Poetry Or Prose?

With the Christmas season approaching, we see famous examples of both poetry and prose. For example, the poem “‘Twas the Night Before Christmas” by Clement Clarke Moore, or the novel A Christmas Carol by Charles Dickens. Do you prefer one form over the other?

Share why if you wish.

What Are You Thinking About?

Every week, Michael and I meet online to talk about questions for Intellectual Roundtable. These conversations always start the same way: with the question, “What are you thinking about?”

The discussions we have are wide-ranging. They might cover interesting things we have read, from online articles to non-fiction books, from novels to blogs. Sometimes we discuss thought-provoking conversations we have had with others.

The topic of our health, mental or physical, occasionally comes up. How we make the decisions about how to stay as healthy as possible, from the food we consume to our exercise routines.

We also talk about politics. We don’t spend too much time on the latest happenings in Washington D.C., but rather what we consider the ways to make life better, both for us individually but also for society in general.

Sometimes, these conversations can be distilled down to particular questions for this blog. Some of them are obvious, and make for insightful questions. But not always. Sometimes, we can’t quite get the wording right. Or the content can’t be boiled down to one sentence. Or a question just isn’t apparent.

But what we have to say is always engaging. We never run out of things to talk about, and I always end our meeting having been exposed to ideas or perspectives that I hadn’t before.

And it all comes from a simple question: What are you thinking about?

Related questions: How much of our thoughts are our own? Where do shared ideas exist? What do you think about when out for a walk? What are you reading?

Is Poetry Still Relevant?

At one time, poetry as an artistic and literary form, was everywhere. It was printed in newspapers and magazines, it was memorized and repeated, it sold books in major quantities.

Is that true any more? When was the last time a recent poet or poem had a major cultural impact? The end of Game of Thrones was a cultural event. Kids lined up to buy the newest Harry Potter book. Movies, books, and TV still capture the public’s attention. But what about poetry?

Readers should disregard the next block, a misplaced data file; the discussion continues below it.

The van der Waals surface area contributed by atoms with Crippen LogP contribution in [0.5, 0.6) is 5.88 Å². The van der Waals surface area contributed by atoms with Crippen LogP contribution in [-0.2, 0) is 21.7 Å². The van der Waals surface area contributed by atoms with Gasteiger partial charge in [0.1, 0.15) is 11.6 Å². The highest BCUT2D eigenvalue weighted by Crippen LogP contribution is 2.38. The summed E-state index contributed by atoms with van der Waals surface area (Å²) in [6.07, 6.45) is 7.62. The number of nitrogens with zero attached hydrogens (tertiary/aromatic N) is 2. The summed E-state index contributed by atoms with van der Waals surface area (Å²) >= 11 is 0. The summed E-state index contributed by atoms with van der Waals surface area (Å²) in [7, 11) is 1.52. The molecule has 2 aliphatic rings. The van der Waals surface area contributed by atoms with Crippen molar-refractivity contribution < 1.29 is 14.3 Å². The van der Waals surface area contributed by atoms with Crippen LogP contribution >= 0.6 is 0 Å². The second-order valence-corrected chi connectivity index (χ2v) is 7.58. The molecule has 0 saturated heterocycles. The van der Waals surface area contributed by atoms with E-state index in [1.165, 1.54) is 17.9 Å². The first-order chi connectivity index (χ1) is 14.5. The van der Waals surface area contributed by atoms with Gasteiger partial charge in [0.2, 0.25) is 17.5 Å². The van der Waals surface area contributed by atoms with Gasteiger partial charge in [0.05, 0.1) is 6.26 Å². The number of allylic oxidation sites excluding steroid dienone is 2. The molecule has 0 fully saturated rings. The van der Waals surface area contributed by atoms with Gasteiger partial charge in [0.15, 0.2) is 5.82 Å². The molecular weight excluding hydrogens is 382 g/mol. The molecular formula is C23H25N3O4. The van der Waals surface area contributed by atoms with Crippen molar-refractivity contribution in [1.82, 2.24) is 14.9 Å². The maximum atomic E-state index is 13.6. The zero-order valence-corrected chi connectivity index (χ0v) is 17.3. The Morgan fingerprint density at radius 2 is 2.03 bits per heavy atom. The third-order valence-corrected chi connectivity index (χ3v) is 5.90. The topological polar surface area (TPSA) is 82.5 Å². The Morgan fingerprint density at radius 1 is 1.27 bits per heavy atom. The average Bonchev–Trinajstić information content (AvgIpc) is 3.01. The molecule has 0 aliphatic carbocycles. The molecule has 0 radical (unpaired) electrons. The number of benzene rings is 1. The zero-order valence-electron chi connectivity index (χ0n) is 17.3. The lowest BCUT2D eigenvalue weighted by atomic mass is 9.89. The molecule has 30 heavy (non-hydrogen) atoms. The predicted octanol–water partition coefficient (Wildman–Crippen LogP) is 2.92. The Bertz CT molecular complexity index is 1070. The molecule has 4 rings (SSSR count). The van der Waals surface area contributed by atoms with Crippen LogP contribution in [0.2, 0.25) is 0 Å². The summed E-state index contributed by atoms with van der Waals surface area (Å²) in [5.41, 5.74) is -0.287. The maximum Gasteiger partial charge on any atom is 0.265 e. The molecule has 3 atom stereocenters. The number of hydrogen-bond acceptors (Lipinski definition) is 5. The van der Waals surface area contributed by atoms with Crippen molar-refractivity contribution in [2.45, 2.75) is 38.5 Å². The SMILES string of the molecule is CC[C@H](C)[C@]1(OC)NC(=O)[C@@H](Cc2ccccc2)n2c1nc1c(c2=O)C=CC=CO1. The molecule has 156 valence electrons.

In The Past

To be sure, poetry is still studied and learned in high schools and colleges across the U.S. (and the world). Students might still learn about Shakespeare’s sonnets, and write their own.

There are famous lines of poetry that have entered the cultural lexicon, from Blake’s “Tyger, Tyger, burning bright” written in 1794 to 1883’s The New Colossus by Emma Lazarus, now engraved on the Statue of Liberty, “Give me your tired, your poor, your huddled masses yearning to breathe free…”

But these are older poems, written by long-dead poets. What about poetry that is being written today? When was the last time you memorized a poem written in, say, the last 25 years? When have you overheard someone quoting a stanza from a modern verse?

In The Present

It’s true, that there are a number of people who are active, working poets. There is a Poet Laureate of the United States. A good bookstore will have a sizable poetry section, with new releases from poets like Billy Collins or Louise Gl├╝ck.

And everyday people regularly try their hand at poetry, from the humble haiku to the funny limerick, from highly structured verse to unstructured stream of conscience.

However, poetry today has definitely lost the stature that it used to hold in our society. While poetry has the ability to capture the mood of a particular moment in public consciousness, it would seem less likely to make a major impact in society at large.

In The Future

Maybe it simply takes more time for poetry to be accepted by a large segment of the population. Maybe we won’t really know what poetry that has been written in the last decade will be repeated and memorized by schoolchildren a hundred years from now.

It’s also possible that songs fill this need and play this role in our current society. Are modern songs merely poetry set to music? Do songs and rap, which definitely have a large cultural footprint, speak for our generation the way Wordsworth or Browning did in the past? Will portions of Lin Manuel Miranda’s play Hamilton be remembered and quoted the way Frost’s Stopping By Woods On a Snowy Evening, written nearly a hundred years ago, is to us today?

At any rate, poetry as it was known a hundred, two hundred, five hundred years ago is quite different from what it is today. Is it still relevant?

Related questions: What are the benefits of fiction? How does creative expression help us to know ourselves better? How does vocabulary influence how you think?